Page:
We are therefore documenting the evolution of the PCW composition of vascular plants. Vascular plants (tracheophytes) form a well-supported monophyletic group which originated around 420 million years ago (Judd et al., 1999). It is of interest to identify any changes in cell wall composition that have accompanied steps in their subsequent diversification. In the present paper we report that PCW composition varies within the tracheophytes as well as between vascular plants and bryophytes.

Materials and Methods

  1. Top of page
  2. Summary
  3. Introduction
  4. Materials and Methods
  5. Results
  6. Discussion
  7. Acknowledgements
  8. References

Source of plant material

Sources of vascular plant material are listed in Table 1. All material collected was of immature leaf and/or stem tissues which were still expanding. Seeds of Secale cereale L., Triticum aestivum L., Zea mays L. and Hordeum vulgare L. were obtained commercially (PBI, Hauxton, UK) and grown in the dark, and alcohol-insoluble residue (AIR) was prepared from the coleoptiles as described by Popper et al. (2001).

Table 1.  Composition of alcohol-insoluble residues from young growing shoot tissues of diverse vascular plant taxa (arrangement of taxa after Judd et al., 1999)
ClassificationSpeciesSource*XyloglucanMannansTanninsGlcAGalAMLG
  • *

    Accession numbers followed by (E) refer to material from the Royal Botanic Garden, Edinburgh (RBGE); DRB, glass houses of the Daniel Rutherford Building, University of Edinburgh; PBI, Plant Breeding International, Cambridge, UK; Johnson's, W.W. Johnson & Son Ltd, UK. Other material was collected by Z.A.P. Collection sites were: Cairngorms Hills (57°05–10′ N, 3°35–45′ W) and Roslin Glen (55°51′-N, 3°10′-W).

  • – Denotes compound not detected; blank denotes compound not tested for presence/absence in particular plant.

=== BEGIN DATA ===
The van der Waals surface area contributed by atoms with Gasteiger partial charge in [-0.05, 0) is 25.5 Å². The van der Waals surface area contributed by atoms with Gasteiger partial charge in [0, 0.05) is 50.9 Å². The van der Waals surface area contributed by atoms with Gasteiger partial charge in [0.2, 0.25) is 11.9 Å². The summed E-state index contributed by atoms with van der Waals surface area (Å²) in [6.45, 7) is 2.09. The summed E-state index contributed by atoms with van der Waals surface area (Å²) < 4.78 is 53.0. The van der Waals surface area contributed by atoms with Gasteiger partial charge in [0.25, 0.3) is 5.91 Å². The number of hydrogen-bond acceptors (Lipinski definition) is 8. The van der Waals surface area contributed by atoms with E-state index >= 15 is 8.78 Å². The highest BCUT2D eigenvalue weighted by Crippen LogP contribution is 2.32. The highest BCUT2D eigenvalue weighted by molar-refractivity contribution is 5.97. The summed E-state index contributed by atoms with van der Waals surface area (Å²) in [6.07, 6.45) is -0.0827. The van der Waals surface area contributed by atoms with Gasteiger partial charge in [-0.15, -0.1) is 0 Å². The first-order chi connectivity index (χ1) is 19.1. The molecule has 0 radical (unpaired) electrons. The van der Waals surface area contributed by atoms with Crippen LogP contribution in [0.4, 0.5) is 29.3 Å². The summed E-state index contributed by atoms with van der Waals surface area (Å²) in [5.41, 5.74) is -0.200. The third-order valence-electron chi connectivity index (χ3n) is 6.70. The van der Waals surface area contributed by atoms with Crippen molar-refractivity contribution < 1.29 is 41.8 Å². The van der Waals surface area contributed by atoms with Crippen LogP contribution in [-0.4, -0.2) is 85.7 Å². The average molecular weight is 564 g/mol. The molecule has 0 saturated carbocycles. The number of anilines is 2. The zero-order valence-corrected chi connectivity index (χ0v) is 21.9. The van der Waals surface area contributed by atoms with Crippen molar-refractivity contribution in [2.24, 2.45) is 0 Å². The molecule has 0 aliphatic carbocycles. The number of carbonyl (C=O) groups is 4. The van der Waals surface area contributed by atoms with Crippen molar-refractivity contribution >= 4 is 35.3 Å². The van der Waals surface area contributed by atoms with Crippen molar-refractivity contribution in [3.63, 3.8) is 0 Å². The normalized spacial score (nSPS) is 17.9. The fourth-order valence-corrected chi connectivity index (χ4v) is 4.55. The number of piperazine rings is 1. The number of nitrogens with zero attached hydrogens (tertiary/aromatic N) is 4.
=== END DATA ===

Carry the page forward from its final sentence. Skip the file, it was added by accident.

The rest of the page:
Lycopodiophytes:
∼ HomosporousLycopodium pinifolium Blume19835037(E)++ +  
Huperzia selago (L.) Bernh. ex. Schrank and Mart.Cairngorms++ +  
Diphasiastrum alpinum (L.) Holub.Cairngorms++  
∼ HeterosporousSelaginella apoda (L.) Spring.19677705(E)++ +  
Selaginella erythropus Spring.19715473(E)++ + + +
Selaginella pallescens (C. Presl.) Spring.19697710(E)++ ++ +
EquisetophyteEquisetum debile Roxb. ex. Vaucher19731694(E)++ + +  
PsilotophytePsilotum nudum (L.) P. Beauv.DRB++ + ++ +
Filicophytes:
∼ Eusporangiate fernMarattia fraxinea Sm.19697183(E)++ ++ +
∼ Leptosporangiate fernsOsmunda regalis L.19578631(E)+±++ +
Todea barbara (L.) T. Moore19652792(E)+±++ +
Dryopteris crispifolia Rasbach et al. 19920813(E)+±++ +
Asplenium australassium (J.Sm.) Hook.19933661(E)+±++ +
Nephrolepis lauterbachii H. Christ.19933715(E)+±++ +
Onoclea sensiblis L.19662802(E)+±++ +
Phyllitis scolopendrum L.19731529(E)+±++ +
Blechnum spicant (L.) RothCairngorms+±+   
Salvinia auriculatea Aubl.19830813(E)+±++ +
Platycerium bifurcatum (Car.) C. Chr.19734554(E)+ +   
Spermatophytes:
∼ GymnospermsEncephalartos altensteinii Lehm.19754185(E)++ + + +
Pinus sylvestris L.Cairngorms++ + +
Gnetum gnemon L.19902511(E)+± + +
Gnetum indicum Merr.19550226(E)+± + +
Gnetum montana Markgr.19791010(E)+± + +
∼ Angiosperms:
∼∼ Non-monocot paleoherbNymphaea colorata Peter19972169(E)++ + +
∼∼ Magnoliid complexAustrobaileya scandens C.T. White19973060(E)++ + + +
Hernandia cordigera Vieill.19696964(E)+± + +
Drimys lanceolata (Poir.) Baill.19531038(E)+± + +
Calycanthus floridus Makino19696408(E)+± ++ +
Schizandra rubiflora Rehder and E.H. Wilson19091003(E)+± ++ +
Illicium verum Hook. f.19741584(E)+± + +
∼∼ Monocots:
∼∼∼ AcoralesAcorus calamus L.DRB+    
∼∼∼ AlismatalesLemna sp.DRB+    
Vallisneria spiralis L.19697868(E)+    
∼∼∼ ZingiberalesCalathea zebrina (Sims.) Lindl.19696326(E)+± ±+
∼∼∼ CommelinalesCallisia repens L.19831987(E)+± ±+ +
Cyanotis longifolia Wight19672908(E)+±±++ +
Dichorisandra thyrsifolia J.C. Mikan19644295(E)+± ++ +
Geogenthus undatus (K.Koch and Linden) Mildbr. and Strauss19696892(E)+±   
Pallisota albertii L.Gentil19140061(E)+± ±+
Siderasis fuscata (Lodd.) H.E. Moore19633223(E)+± ±+ +
∼∼∼ JuncalesJuncus effusus L.DRB+± ++ +
Cyperus esculentus L.19960902(E)+± ++ +
Cyperus papyrus L.20000863(E)+± ++
∼∼∼ Poales:
∼∼∼∼ PoaceaeSecale cereale L.PBI+    +
Triticum aestivum L.PBI+    +
Zea mays L.PBI+    +
Hordeum vulgare L.PBI+    +
Avena sativa L.PBI+    +
∼∼∼∼ RestionaceaeElegia capensis (Burm. f.) Schelpe19860037(E)+± ±+ +
∼∼∼∼ FlagellariaceaeFlagellaria guineensis Schum.19720171(E)+± ±+ ++
∼∼ EudicotsHelleborus argutifolius Viv.19780406(E)+± + +